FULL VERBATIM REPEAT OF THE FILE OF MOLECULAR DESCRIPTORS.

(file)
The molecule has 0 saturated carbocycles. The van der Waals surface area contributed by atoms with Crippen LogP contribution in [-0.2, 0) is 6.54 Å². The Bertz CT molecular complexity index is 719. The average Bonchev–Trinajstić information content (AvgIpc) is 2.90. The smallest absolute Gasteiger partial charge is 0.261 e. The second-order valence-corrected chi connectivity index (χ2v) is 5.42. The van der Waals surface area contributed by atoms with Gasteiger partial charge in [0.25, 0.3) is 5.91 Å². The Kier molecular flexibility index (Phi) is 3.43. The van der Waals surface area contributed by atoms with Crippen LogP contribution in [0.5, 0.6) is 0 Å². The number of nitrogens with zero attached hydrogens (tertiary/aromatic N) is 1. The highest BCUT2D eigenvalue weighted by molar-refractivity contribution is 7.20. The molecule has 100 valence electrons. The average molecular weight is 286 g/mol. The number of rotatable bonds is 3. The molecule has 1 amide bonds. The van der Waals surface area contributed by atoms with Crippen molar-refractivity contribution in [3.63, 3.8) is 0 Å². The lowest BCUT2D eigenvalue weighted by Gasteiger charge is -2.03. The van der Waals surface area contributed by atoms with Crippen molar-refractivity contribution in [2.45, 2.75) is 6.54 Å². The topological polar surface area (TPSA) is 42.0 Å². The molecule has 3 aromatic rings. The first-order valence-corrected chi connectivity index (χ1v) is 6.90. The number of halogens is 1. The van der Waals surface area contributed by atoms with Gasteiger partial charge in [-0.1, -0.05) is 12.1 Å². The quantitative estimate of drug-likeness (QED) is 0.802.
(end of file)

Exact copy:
The molecule has 0 saturated carbocycles. The van der Waals surface area contributed by atoms with Crippen LogP contribution in [-0.2, 0) is 6.54 Å². The Bertz CT molecular complexity index is 719. The average Bonchev–Trinajstić information content (AvgIpc) is 2.90. The smallest absolute Gasteiger partial charge is 0.261 e. The second-order valence-corrected chi connectivity index (χ2v) is 5.42. The van der Waals surface area contributed by atoms with Gasteiger partial charge in [0.25, 0.3) is 5.91 Å². The Kier molecular flexibility index (Phi) is 3.43. The van der Waals surface area contributed by atoms with Crippen LogP contribution in [0.5, 0.6) is 0 Å². The number of nitrogens with zero attached hydrogens (tertiary/aromatic N) is 1. The highest BCUT2D eigenvalue weighted by molar-refractivity contribution is 7.20. The molecule has 100 valence electrons. The average molecular weight is 286 g/mol. The number of rotatable bonds is 3. The molecule has 1 amide bonds. The van der Waals surface area contributed by atoms with Crippen molar-refractivity contribution in [3.63, 3.8) is 0 Å². The lowest BCUT2D eigenvalue weighted by Gasteiger charge is -2.03. The van der Waals surface area contributed by atoms with Crippen molar-refractivity contribution in [2.45, 2.75) is 6.54 Å². The topological polar surface area (TPSA) is 42.0 Å². The molecule has 3 aromatic rings. The first-order valence-corrected chi connectivity index (χ1v) is 6.90. The number of halogens is 1. The van der Waals surface area contributed by atoms with Gasteiger partial charge in [-0.1, -0.05) is 12.1 Å². The quantitative estimate of drug-likeness (QED) is 0.802.